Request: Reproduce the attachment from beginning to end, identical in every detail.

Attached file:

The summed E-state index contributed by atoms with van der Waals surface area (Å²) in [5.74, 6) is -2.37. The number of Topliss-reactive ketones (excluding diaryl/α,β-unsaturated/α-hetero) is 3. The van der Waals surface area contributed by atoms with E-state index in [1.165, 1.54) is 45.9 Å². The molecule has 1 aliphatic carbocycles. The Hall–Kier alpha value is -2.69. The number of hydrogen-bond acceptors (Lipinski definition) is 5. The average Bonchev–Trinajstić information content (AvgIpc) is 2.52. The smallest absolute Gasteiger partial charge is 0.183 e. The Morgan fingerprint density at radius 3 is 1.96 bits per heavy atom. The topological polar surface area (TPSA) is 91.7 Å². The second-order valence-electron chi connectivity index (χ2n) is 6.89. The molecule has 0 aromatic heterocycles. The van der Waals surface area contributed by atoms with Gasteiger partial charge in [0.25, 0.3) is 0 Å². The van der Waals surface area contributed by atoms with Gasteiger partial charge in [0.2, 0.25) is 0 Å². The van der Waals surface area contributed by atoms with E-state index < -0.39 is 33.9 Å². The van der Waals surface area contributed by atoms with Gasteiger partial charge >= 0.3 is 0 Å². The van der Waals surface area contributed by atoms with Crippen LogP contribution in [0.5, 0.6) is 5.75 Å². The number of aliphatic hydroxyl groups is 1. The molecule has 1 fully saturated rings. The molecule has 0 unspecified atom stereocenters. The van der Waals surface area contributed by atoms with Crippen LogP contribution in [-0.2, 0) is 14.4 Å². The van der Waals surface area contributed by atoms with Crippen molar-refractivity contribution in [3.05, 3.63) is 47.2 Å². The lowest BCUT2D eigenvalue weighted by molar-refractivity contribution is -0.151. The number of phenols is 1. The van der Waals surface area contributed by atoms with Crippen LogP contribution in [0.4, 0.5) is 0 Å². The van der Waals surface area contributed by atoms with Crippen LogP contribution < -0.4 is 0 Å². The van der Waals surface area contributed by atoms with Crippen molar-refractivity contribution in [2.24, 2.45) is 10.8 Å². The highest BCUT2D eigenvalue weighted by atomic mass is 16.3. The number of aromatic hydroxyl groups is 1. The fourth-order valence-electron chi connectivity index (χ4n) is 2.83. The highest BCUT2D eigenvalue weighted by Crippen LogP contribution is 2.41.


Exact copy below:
The summed E-state index contributed by atoms with van der Waals surface area (Å²) in [5.74, 6) is -2.37. The number of Topliss-reactive ketones (excluding diaryl/α,β-unsaturated/α-hetero) is 3. The van der Waals surface area contributed by atoms with E-state index in [1.165, 1.54) is 45.9 Å². The molecule has 1 aliphatic carbocycles. The Hall–Kier alpha value is -2.69. The number of hydrogen-bond acceptors (Lipinski definition) is 5. The average Bonchev–Trinajstić information content (AvgIpc) is 2.52. The smallest absolute Gasteiger partial charge is 0.183 e. The Morgan fingerprint density at radius 3 is 1.96 bits per heavy atom. The topological polar surface area (TPSA) is 91.7 Å². The second-order valence-electron chi connectivity index (χ2n) is 6.89. The molecule has 0 aromatic heterocycles. The van der Waals surface area contributed by atoms with Gasteiger partial charge in [0.25, 0.3) is 0 Å². The van der Waals surface area contributed by atoms with Gasteiger partial charge in [0.2, 0.25) is 0 Å². The van der Waals surface area contributed by atoms with E-state index < -0.39 is 33.9 Å². The van der Waals surface area contributed by atoms with Gasteiger partial charge >= 0.3 is 0 Å². The van der Waals surface area contributed by atoms with Crippen LogP contribution in [0.5, 0.6) is 5.75 Å². The number of aliphatic hydroxyl groups is 1. The molecule has 1 fully saturated rings. The molecule has 0 unspecified atom stereocenters. The van der Waals surface area contributed by atoms with Crippen LogP contribution in [-0.2, 0) is 14.4 Å². The van der Waals surface area contributed by atoms with Crippen molar-refractivity contribution in [3.05, 3.63) is 47.2 Å². The lowest BCUT2D eigenvalue weighted by molar-refractivity contribution is -0.151. The number of phenols is 1. The van der Waals surface area contributed by atoms with Crippen LogP contribution in [0.4, 0.5) is 0 Å². The van der Waals surface area contributed by atoms with Crippen LogP contribution < -0.4 is 0 Å². The van der Waals surface area contributed by atoms with Crippen molar-refractivity contribution in [2.24, 2.45) is 10.8 Å². The highest BCUT2D eigenvalue weighted by atomic mass is 16.3. The number of aromatic hydroxyl groups is 1. The fourth-order valence-electron chi connectivity index (χ4n) is 2.83. The highest BCUT2D eigenvalue weighted by Crippen LogP contribution is 2.41.